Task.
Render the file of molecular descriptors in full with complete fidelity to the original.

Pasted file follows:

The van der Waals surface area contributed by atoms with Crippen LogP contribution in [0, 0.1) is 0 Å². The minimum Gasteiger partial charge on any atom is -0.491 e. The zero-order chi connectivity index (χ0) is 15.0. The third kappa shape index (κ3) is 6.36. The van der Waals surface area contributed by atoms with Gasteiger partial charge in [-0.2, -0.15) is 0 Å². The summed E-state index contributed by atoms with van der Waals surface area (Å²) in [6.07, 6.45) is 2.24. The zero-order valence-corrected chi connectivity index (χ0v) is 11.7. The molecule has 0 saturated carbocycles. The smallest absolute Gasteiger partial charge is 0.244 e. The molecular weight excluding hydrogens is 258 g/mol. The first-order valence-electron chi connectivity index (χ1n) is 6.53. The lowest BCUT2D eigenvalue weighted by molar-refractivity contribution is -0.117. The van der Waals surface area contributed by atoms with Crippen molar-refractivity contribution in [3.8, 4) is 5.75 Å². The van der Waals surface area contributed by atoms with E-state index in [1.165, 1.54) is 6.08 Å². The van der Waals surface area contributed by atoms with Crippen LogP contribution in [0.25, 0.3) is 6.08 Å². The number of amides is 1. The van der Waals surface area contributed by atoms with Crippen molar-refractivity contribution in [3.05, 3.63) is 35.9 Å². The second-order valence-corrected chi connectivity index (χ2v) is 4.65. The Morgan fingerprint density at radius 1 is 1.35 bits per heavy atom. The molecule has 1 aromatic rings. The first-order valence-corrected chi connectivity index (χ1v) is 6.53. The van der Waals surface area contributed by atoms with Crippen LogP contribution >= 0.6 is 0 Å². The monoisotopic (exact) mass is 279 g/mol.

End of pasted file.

The van der Waals surface area contributed by atoms with Crippen LogP contribution in [0, 0.1) is 0 Å². The minimum Gasteiger partial charge on any atom is -0.491 e. The zero-order chi connectivity index (χ0) is 15.0. The third kappa shape index (κ3) is 6.36. The van der Waals surface area contributed by atoms with Gasteiger partial charge in [-0.2, -0.15) is 0 Å². The summed E-state index contributed by atoms with van der Waals surface area (Å²) in [6.07, 6.45) is 2.24. The zero-order valence-corrected chi connectivity index (χ0v) is 11.7. The molecule has 0 saturated carbocycles. The smallest absolute Gasteiger partial charge is 0.244 e. The molecular weight excluding hydrogens is 258 g/mol. The first-order valence-electron chi connectivity index (χ1n) is 6.53. The lowest BCUT2D eigenvalue weighted by molar-refractivity contribution is -0.117. The van der Waals surface area contributed by atoms with Crippen molar-refractivity contribution in [3.8, 4) is 5.75 Å². The van der Waals surface area contributed by atoms with E-state index in [1.165, 1.54) is 6.08 Å². The van der Waals surface area contributed by atoms with Crippen LogP contribution in [0.25, 0.3) is 6.08 Å². The number of amides is 1. The van der Waals surface area contributed by atoms with Crippen molar-refractivity contribution in [3.05, 3.63) is 35.9 Å². The second-order valence-corrected chi connectivity index (χ2v) is 4.65. The Morgan fingerprint density at radius 1 is 1.35 bits per heavy atom. The molecule has 1 aromatic rings. The first-order valence-corrected chi connectivity index (χ1v) is 6.53. The van der Waals surface area contributed by atoms with Crippen LogP contribution >= 0.6 is 0 Å². The monoisotopic (exact) mass is 279 g/mol.